Everyone I know who watches it assures me the money laundering crime drama Ozark is incredibly addicting. It follows Jason Bateman’s Martin ‘Marty’ Byrde, who uproots his family to the Ozarks to appease a very intimidating drug lord. The first episode alone has a hefty body count, and after episode three, you’re hooked. Bingeing the first three seasons is relatively easy; the fourth is set to drop late this year and include a whopping fourteen episodes.

Better Call Saul

This prequel to Breaking Bad reveals how Jimmy McGill (Bob Odenkirk) transformed into drug dealer Walter White’s criminal lawyer Saul Goodman. In contrast to its predecessor, which spread its final season across two years, this spinoff doesn’t want its ending to drag on; the show will end after six seasons, with the finale airing late this year. Five seasons is a lot to catch up on, but you’ve got time, and who doesn’t love a gritty backstory?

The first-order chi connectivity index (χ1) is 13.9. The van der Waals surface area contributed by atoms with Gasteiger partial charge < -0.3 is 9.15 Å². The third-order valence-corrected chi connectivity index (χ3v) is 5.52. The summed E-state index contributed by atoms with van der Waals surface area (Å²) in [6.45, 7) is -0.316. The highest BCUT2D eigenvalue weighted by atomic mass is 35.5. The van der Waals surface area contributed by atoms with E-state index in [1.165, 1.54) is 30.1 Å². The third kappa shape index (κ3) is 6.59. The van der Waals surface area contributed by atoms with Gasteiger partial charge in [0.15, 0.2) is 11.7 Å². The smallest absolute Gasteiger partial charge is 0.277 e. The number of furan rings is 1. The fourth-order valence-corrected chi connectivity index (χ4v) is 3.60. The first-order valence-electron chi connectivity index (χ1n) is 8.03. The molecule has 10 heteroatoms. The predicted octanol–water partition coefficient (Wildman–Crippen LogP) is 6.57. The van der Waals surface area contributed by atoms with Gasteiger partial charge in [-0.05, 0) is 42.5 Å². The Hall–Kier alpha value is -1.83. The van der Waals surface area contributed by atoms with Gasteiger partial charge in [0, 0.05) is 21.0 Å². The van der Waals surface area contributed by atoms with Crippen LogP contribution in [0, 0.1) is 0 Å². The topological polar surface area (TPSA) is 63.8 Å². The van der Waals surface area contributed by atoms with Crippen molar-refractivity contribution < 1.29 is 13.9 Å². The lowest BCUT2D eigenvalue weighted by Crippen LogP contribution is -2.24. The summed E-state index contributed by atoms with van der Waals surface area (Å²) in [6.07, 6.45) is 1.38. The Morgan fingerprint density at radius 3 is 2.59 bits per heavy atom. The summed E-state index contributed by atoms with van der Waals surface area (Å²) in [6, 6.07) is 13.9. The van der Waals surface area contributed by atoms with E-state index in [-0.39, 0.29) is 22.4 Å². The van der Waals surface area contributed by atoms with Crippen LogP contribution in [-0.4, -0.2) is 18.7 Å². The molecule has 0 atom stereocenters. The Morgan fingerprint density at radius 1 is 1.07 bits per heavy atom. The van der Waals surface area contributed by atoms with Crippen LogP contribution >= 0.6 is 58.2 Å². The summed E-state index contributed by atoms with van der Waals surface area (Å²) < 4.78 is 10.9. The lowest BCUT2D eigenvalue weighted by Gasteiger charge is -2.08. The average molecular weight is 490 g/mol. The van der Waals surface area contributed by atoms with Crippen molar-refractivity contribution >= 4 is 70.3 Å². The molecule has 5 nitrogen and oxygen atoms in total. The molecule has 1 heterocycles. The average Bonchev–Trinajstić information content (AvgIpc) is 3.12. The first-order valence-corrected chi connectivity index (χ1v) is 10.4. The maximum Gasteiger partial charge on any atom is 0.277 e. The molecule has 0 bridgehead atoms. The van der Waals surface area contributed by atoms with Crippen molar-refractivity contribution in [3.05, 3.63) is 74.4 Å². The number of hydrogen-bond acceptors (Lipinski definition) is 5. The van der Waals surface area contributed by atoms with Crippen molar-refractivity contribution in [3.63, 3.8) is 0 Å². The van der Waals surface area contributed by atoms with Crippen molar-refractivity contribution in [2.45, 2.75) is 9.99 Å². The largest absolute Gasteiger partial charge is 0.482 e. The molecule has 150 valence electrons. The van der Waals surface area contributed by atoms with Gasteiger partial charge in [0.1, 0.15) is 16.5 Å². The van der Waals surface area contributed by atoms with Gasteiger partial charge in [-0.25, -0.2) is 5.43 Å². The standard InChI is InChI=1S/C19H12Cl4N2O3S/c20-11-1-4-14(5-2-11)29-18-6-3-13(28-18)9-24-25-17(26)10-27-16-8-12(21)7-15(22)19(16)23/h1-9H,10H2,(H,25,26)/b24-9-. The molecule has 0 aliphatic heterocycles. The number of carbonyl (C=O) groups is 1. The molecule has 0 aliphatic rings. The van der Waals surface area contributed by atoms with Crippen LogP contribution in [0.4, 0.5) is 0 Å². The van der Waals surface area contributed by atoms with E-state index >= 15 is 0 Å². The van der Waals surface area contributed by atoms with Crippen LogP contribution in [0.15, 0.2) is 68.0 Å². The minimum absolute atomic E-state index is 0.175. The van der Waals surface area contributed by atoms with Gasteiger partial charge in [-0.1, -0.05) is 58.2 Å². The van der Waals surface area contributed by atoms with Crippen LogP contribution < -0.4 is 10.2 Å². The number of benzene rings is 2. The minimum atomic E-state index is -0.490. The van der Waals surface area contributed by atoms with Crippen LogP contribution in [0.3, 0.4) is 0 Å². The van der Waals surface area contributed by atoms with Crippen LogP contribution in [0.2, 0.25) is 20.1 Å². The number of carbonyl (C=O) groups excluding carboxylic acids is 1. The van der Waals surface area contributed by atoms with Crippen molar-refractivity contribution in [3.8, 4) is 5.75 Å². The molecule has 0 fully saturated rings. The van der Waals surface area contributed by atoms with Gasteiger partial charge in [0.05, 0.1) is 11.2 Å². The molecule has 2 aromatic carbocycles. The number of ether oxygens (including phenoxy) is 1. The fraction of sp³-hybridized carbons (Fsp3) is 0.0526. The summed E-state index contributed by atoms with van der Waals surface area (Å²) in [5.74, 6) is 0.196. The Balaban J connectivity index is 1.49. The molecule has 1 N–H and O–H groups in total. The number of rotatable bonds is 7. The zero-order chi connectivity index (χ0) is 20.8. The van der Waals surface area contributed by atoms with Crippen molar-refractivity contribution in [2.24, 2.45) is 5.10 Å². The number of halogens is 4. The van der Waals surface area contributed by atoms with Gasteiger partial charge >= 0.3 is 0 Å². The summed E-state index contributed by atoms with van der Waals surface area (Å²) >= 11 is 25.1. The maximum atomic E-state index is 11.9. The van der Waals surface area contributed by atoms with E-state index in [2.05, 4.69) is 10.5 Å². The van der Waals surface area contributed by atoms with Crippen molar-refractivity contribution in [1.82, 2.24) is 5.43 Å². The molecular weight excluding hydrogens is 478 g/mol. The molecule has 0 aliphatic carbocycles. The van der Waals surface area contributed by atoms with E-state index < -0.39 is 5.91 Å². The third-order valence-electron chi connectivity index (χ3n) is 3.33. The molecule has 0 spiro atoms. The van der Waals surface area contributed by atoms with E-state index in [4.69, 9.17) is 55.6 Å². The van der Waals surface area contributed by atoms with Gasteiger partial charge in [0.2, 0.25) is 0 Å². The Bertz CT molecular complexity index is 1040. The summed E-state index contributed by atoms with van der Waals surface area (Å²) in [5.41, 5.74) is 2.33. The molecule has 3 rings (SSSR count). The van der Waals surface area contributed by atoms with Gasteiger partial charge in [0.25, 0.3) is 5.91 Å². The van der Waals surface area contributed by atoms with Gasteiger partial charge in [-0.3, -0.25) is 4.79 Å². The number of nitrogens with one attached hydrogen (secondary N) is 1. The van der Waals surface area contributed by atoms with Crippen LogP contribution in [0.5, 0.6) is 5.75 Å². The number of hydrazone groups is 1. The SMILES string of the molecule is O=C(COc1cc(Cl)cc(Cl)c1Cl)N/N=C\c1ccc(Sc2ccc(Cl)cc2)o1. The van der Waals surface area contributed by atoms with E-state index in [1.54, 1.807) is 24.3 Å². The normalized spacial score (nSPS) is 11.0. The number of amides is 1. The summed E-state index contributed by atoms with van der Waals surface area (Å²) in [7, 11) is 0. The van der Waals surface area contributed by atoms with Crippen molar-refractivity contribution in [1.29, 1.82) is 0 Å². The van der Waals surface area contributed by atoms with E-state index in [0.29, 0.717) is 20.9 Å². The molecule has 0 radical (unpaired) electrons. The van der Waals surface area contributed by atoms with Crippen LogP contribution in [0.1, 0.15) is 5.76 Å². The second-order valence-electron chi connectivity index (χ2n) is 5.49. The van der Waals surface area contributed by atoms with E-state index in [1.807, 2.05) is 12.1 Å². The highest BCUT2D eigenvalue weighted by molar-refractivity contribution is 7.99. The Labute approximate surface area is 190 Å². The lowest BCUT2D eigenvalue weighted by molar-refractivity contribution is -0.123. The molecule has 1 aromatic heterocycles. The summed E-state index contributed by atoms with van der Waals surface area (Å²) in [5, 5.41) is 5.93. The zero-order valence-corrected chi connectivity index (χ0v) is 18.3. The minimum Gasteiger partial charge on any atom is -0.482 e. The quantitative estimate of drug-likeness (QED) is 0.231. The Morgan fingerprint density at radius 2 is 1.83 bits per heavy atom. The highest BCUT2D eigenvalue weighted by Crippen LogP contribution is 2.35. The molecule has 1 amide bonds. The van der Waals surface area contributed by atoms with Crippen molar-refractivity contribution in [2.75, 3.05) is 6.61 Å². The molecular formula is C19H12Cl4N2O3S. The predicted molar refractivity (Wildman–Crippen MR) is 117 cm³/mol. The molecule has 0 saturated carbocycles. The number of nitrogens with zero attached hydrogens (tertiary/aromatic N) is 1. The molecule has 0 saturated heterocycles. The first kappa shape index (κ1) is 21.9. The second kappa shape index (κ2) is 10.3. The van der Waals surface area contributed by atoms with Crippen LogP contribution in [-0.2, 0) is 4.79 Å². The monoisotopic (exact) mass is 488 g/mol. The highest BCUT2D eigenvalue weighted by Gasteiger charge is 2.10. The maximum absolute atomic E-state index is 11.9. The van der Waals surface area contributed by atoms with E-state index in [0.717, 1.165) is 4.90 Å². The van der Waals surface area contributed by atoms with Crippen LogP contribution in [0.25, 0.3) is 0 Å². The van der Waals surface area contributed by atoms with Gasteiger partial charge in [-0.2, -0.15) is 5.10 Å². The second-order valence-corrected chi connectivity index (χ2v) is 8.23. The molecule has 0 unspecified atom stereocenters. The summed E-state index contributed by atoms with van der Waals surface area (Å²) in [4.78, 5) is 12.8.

DuckTales

Everything is a reboot these days, from Charmed to Supermarket Sweep, and Disney’s DuckTales is one of the best of the lot. The remake is an upgrade over the classic ‘80s incarnation, peppered with deeper family tension (as the series begins, Uncle Scrooge and Donald Duck are estranged) and clever pop culture allusions (including references to the classic NYC film The Warriors). The show delivers unexpectedly strong doses of Millennial humour that play to our need for nostalgia.